This notion that not everything has to be visualized is a very difficult concept to grasp for us designers. Often in architecture schools courses that teach OOP require the first time programmers to model an existing multi-agent system—slime mold, neurons, flock of birds—and the first reaction is to visualize every single instance of the objects. Beyond the aesthetics question, it is essential to understand how many types of objects are necessary for an OOP simulation. Going back to our top-down and bottom-up discussion in OOD, if you have too little or too many object interactions in a system, then after a while the relationships become predictable or the system goes nowhere. So, as mentioned before, it’s always about this top-down and bottom-up balance, or learning overtime how much is enough, or what really kills a system.
J: Yeah, I mean it would be interesting to know what tips the scale—when it stops being object oriented and when it is too top-down. One of the main takeaways from the lectures by Gilles Restin and Graham Harman was this term “emergence,” and you used that term when referring to Minecraft, that it was being rewritten to be object oriented and so these things emerge.3 But that’s only possible if it’s not being presupposed or predetermined, so it cannot be too top-down. Is it just a matter of feeling that balance out?
BB: Exactly. I think that’s where the design problem becomes interesting. On the other hand, we are always faced with the question of the subjectivity of the designer.
We can talk about OOP from an engineer’s standpoint in order to solve a problem, or from a scientist’s perspective in order to discover new theories.
C: This idea of subjectivity seems to always circulate around the idea of computational design, and it seems as if you’re saying that you don’t see this way of working as any sort of removal of subjectivity. But the term “emergence” implies an objectivity to the design.
J: We talked about this idea earlier, that there is this ongoing process that keeps running. This is especially true in Processing—the simulation keeps running...
ML: But you stop it...
BB: … and this is very subjective. Often what you want to do with a simulation before you hit play is to make predictions based on your initial objectives. If your final result is similar to your initial predictions, are you really making good use of the computational power? As designers sometimes we are post-rationalizing these processes in a pseudo-scientific way, limiting the possibilities of a design space. In any OOD you do have certain criteria that could very well be quantities or qualities. But how do you evaluate the outputs if it’s not subjective?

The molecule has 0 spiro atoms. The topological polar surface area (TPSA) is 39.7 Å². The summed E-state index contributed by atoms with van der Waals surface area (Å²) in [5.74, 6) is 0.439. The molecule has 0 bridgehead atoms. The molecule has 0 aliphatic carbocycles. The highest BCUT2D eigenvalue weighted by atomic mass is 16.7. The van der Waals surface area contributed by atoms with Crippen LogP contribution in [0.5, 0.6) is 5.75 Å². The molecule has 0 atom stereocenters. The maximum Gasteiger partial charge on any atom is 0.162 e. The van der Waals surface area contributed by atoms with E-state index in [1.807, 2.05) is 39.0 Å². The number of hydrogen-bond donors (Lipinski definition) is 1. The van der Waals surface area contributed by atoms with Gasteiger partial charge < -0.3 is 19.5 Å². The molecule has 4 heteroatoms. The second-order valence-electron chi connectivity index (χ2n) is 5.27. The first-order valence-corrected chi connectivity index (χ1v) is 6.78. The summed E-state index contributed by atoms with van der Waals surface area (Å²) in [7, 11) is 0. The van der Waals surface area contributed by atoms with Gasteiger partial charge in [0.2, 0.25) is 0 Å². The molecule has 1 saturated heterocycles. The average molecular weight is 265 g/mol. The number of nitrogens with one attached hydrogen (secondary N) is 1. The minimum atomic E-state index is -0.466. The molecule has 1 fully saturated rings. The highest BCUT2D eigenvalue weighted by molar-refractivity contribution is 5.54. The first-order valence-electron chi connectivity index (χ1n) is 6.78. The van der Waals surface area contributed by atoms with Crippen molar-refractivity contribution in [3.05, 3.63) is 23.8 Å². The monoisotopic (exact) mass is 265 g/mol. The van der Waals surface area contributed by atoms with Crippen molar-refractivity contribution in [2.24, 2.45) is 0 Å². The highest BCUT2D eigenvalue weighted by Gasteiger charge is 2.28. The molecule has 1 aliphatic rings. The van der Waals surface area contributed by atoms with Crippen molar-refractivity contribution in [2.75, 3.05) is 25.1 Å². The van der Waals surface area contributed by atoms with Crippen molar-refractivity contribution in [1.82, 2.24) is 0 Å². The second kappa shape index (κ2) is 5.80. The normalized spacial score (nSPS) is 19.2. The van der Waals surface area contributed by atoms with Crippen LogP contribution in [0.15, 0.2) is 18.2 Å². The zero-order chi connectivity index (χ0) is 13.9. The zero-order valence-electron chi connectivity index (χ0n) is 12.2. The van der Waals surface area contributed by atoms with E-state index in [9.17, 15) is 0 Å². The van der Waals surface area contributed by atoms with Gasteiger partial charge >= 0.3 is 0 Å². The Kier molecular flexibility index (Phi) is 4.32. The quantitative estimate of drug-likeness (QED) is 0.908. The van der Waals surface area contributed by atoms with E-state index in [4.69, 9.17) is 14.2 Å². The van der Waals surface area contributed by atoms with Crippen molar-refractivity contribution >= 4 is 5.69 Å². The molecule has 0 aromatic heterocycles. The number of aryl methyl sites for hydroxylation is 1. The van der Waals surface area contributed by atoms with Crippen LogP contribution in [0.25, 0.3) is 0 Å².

If you look at the outputs as your matrix of possibilities, then from this spectrum you select based on the initial objectives which could be budget, efficiencies, etc. But, as mentioned before, it is still very difficult to make this selection as a designer.
ML: What we often face in architectural projects is that unless the computational process is described through what we could describe as an “engineering” approach, say, defining a performance oriented goal and a specific judgment criteria, it often becomes very complicated to argue for it in front of an audience. However, especially at the early stages of the design process when we deal with an open design space, the available data is often diverse. Therefore, computational explorations are performed aiming at discovering new relationships and consistencies.
BB: Sure, ultimately it is about the convergence of these contradictory and yet complimentary relationships.
1 Harman, Graham. “Strange Objects Contra Parametricism.” SCI-Arc. Los Angeles, September 18th, 2013.
2 Carpo, Mario. “Breaking the Curve.” Artforum. February 2014. pg. 172
3 Retsin, Gilles. “Object Oriented Design.” CAAD Lecture, ETH. Zurich, November 9th, 2012